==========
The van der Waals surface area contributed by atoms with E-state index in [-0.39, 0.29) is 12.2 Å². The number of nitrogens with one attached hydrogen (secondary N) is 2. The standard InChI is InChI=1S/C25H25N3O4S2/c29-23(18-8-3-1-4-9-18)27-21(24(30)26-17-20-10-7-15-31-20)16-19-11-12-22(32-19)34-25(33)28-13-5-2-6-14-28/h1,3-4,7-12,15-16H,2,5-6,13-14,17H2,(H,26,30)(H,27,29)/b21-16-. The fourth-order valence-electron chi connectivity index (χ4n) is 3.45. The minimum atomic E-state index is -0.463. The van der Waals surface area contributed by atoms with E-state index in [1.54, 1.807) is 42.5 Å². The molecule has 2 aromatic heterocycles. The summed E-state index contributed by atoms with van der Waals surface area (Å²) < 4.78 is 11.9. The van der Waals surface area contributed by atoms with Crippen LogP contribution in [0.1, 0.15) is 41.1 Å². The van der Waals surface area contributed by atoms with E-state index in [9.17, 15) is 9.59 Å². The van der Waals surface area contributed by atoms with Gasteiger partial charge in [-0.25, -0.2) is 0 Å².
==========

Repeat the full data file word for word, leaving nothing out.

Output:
The van der Waals surface area contributed by atoms with E-state index in [-0.39, 0.29) is 12.2 Å². The number of nitrogens with one attached hydrogen (secondary N) is 2. The standard InChI is InChI=1S/C25H25N3O4S2/c29-23(18-8-3-1-4-9-18)27-21(24(30)26-17-20-10-7-15-31-20)16-19-11-12-22(32-19)34-25(33)28-13-5-2-6-14-28/h1,3-4,7-12,15-16H,2,5-6,13-14,17H2,(H,26,30)(H,27,29)/b21-16-. The fourth-order valence-electron chi connectivity index (χ4n) is 3.45. The minimum atomic E-state index is -0.463. The van der Waals surface area contributed by atoms with E-state index in [1.54, 1.807) is 42.5 Å². The molecule has 2 aromatic heterocycles. The summed E-state index contributed by atoms with van der Waals surface area (Å²) < 4.78 is 11.9. The van der Waals surface area contributed by atoms with Crippen LogP contribution in [0.1, 0.15) is 41.1 Å². The van der Waals surface area contributed by atoms with E-state index in [9.17, 15) is 9.59 Å². The van der Waals surface area contributed by atoms with Gasteiger partial charge in [-0.25, -0.2) is 0 Å².